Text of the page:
Apple: No, your iPhone isn’t eavesdropping on you
Tech users have long questioned whether mobile devices and smart speakers eavesdrop on their private conversations. Apple answered that question Tuesday with a resounding no.
In a letter to federal lawmakers, the tech giant insisted that iPhones do not listen to what users are saying and said third-party app developers don’t have access to audio data.
“iPhone doesn’t listen to consumers except to recognize the clear, unambiguous audio trigger ‘Hey Siri,'” Timothy Powderly, Apple’s director of Federal Government Affairs, wrote in the letter, which was obtained by CNN.
“The customer is not our product, and our business model does not depend on collecting vast amounts of personally identifiable information to enrich targeted profiles marketed to advertisers,” he added.
Apple issued the statement in response to an inquiry from the Energy and Commerce Committee, which sent letters in July to Tim Cook, Apple CEO, and Larry Page, CEO of Google’s parent company Alphabet requesting details about their smartphone data collection practices. (It’s unclear whether Alphabet has responded. The company declined to comment).
Citing media reports, the lawmakers raised concerns that smartphones could “in some instances” collect data from nearby conversations, even if the user did not intentionally wake the voice assistants with “Hey Siri” or “OK, Google.”
The letters requested information about how iPhone and Android devices collect audio and location data. They also sought information about any limits Apple and Google place on developers in collecting data from users’ devices.
In Apple’s response, the company said the iPhone displays a visual alert when Siri is listening to someone’s request. Its guidelines also require developers to show some sort of visual indicator when their app is collecting audio via the microphone. Users also must explicitly grant access to the microphone, and can revoke that audio access in Settings.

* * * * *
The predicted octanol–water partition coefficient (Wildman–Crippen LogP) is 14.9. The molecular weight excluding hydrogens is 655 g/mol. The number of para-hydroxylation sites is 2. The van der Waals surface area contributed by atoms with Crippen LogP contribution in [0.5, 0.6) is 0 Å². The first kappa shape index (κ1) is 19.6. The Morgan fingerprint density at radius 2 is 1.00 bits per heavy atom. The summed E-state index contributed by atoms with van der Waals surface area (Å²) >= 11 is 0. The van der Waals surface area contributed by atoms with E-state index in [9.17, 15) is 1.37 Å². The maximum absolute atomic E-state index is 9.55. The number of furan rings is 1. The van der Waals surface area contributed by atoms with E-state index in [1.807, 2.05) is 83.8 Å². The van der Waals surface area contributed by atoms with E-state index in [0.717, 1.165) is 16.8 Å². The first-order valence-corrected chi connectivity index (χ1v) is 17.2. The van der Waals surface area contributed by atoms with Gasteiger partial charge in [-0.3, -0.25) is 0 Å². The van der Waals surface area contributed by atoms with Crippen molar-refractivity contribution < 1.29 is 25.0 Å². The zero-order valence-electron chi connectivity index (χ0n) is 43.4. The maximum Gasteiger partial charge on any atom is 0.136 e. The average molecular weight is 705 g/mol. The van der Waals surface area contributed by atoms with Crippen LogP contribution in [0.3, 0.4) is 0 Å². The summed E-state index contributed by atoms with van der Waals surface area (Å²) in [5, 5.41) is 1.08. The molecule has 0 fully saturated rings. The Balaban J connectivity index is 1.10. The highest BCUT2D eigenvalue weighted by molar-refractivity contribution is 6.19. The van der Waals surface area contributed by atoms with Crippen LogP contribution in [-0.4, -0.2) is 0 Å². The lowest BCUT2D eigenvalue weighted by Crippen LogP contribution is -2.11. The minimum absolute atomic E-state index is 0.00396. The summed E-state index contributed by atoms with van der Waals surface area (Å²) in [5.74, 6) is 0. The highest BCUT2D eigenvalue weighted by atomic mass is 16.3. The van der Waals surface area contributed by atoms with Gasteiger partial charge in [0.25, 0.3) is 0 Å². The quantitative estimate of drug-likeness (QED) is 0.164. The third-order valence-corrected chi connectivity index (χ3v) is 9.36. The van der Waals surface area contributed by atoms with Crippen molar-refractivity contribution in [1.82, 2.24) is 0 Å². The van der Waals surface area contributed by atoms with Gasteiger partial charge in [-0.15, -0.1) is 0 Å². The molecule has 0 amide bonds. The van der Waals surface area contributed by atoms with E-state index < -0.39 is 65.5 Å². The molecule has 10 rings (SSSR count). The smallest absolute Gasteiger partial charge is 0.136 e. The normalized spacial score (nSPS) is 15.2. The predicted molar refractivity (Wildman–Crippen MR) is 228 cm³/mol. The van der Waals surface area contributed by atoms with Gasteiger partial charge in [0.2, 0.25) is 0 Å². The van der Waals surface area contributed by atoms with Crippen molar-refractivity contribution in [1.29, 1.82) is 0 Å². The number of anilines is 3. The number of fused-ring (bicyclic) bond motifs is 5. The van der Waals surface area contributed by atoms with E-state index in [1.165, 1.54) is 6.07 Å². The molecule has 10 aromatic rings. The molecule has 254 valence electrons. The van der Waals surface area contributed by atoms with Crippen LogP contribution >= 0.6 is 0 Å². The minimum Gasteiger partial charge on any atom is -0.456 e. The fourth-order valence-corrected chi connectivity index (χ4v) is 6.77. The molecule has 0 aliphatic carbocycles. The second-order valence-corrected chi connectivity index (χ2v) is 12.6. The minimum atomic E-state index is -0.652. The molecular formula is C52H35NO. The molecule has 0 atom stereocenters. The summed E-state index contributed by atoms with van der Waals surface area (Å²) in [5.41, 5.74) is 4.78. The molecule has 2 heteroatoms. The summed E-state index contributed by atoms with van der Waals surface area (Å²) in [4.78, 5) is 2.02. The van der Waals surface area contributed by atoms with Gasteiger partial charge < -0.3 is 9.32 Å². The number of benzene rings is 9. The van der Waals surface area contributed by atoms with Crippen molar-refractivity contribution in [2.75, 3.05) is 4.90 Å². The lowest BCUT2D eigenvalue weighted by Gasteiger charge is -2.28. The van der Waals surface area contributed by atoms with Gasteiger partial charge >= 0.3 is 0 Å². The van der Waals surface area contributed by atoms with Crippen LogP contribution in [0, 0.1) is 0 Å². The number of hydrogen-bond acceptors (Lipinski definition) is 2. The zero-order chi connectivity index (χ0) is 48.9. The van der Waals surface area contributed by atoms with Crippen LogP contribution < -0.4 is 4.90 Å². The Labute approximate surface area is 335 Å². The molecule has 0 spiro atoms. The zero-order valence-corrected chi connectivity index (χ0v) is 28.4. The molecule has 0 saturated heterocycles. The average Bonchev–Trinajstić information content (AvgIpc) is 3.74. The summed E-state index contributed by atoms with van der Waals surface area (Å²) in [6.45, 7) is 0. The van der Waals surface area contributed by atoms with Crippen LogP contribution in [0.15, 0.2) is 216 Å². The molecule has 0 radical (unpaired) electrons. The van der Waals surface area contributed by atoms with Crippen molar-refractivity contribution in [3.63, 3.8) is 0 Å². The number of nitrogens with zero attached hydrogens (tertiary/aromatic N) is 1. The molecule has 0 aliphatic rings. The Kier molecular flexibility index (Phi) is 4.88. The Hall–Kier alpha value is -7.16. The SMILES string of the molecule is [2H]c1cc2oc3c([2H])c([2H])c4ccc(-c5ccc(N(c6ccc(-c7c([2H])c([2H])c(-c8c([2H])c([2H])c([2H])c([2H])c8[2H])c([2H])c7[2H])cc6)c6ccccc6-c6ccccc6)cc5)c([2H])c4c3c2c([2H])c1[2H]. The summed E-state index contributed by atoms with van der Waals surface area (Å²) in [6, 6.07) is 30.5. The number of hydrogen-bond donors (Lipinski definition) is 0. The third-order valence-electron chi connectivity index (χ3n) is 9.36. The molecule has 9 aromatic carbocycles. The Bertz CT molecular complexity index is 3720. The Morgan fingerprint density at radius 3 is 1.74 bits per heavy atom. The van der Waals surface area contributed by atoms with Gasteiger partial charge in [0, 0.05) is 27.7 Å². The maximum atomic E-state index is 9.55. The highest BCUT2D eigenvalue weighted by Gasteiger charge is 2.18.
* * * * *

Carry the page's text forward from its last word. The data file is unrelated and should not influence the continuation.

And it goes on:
“We believe privacy is a fundamental human right and purposely design our products and services to minimize our collection of customer data,” Powderly said.
Facebook, which has also been accused of listening to user conversations, said it does not capture data from a microphone or camera without permission.
It isn’t just the tech companies telling consumers not to worry. Some security experts also insist people have nothing to fear, despite repeated claims that our gadgets know so much about us because they eavesdrop on us.
“It’s categorically untrue that this is happening,” said Serge Egelman, director of security and privacy research at Berkeley’s International Computer Science Institute. “[Rather], this is really sophisticated machine learning at work. Algorithms are being used to target ads based on your perceived interests.”
But consumers should remain concerned about the amount of personal information companies and third parties collect about them in general, according to experts.
“We really need a baseline privacy law [in the United States] that protects people,” said Chris Calabrese, VP of policy at the Center for Democracy & Technology. “We can’t just rely on Apple’s policies or other big tech companies.”